Definition of Inerrancy
The subject of inerrancy is directly related to the authority of Scripture and inspiration because the Scriptures declare that it is inspired by God and bears the authority of God and consequently, they are inerrant.
In other words, because the Scriptures are inspired by God, they are authoritative and inerrant.
There are two English words that are employed to express the nature of the Bible’s authority, namely “inerrant” and “infallible.”
Though these two words are nearly synonyms, they are used differently by different groups.
For example, the Roman Catholic Church applies the term “inerrant” to the Bible but “infallible” to the church and specifically to the teaching of the pope.
Protestantism rejects the idea of the infallibility of the pope but of course applies the term “inerrant” to the Scriptures.
In fact, Protestantism is of the conviction that the Scriptures are the ultimate authority for the Christian rather than some teacher or ecclesiastical organization.
Some today have used the term “infallible” for what B.B. Warfield viewed as limited inspiration and what they call limited inerrancy meaning that they limit the Bible’s inerrancy to matters of faith and practice but not when it comes to matters of history and science.
The subject of inerrancy has stirred a considerable amount of controversy within the church in recent years.
Some have claimed that inerrancy is a new concept in the church.
Consequently they are of the conviction that inerrancy is irrelevant to the tradition of orthodoxy in the church and is not an essential article of faith.
However, the belief that the Bible is free from errors appears in the writings of Augustine, Luther, Calvin and Warfield and Hodge.
Some argue that the term inerrancy is not found in the Bible and is not taught in the Bible.
However, these individuals fail to see that the Trinity is a term which does not appear in the Bible either, yet no evangelical Christian would deny the doctrine of the Trinity!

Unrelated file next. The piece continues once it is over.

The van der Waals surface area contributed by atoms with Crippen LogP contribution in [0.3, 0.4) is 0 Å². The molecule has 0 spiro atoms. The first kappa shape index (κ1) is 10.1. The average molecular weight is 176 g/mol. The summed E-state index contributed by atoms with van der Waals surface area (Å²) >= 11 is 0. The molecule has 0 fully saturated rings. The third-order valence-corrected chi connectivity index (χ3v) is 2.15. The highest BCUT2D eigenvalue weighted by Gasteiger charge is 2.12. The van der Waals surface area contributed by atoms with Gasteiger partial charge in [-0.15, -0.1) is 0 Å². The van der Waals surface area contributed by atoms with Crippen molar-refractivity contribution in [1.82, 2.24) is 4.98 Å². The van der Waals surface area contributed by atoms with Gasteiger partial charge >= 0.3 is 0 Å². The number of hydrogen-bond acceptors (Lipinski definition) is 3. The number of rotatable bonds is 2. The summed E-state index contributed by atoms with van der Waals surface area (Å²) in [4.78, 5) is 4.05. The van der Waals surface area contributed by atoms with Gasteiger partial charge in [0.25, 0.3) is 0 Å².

The doctrine of inerrancy is implied by the view of the Bible found within the Bible.
The doctrine of the inerrancy of the Scripture means that in its original autographs the Bible contains no mistakes.
In the original languages in which it was written, it is absolutely infallible—without error.
This has been the position of all the confessions of the great evangelical churches down through the years.
Inerrancy means that the Bible in its original autographs is entirely true in all that it affirms regardless of the subject matter and does not contain any false affirmations.
The original autographs are inerrant because they are inspired by God.
Consequently, the Bible in its original autographs bears the authority of God Himself and are the ultimate authority over the Christian.
J. Hampton Keathley III writes “The word inerrancy means ‘freedom from error or untruths.’ Synonyms include ‘certainty, assuredness, objective certainty, infallibility.’ But doesn’t the concept of inspiration automatically imply inerrancy? So we might ask the question, ‘Why this section on the inerrancy of the Bible?’ Ryrie has an excellent explanation in answer to this question. Formerly all that was necessary to affirm one’s belief in full inspiration was the statement, ‘I believe in the inspiration of the Bible.’ But when some did not extend inspiration to the words of the text it became necessary to say, ‘I believe in the verbal inspiration of the Bible.’ To counter the teaching that not all parts of the Bible were inspired, one had to say, ‘I believe in the verbal, plenary inspiration of the Bible.’ Then because some did not want to ascribe total accuracy to the Bible, it was necessary to say, ‘I believe in the verbal, plenary, infallible, inerrant inspiration of the Bible.’ But then ‘infallible’ and ‘inerrant’ began to be limited to matters of faith only rather than also embracing all that the Bible records (including historical facts, genealogies, accounts of Creation, etc.), so it became necessary to add the concept of ‘unlimited inerrancy.’ Each addition to the basic statement arose because of an erroneous teaching. Clarifying the definition of inerrancy has become necessary because many have, in very subtle ways, retained words like inspiration, infallible, and even inerrant in speaking about the Bible while denying its freedom from error.”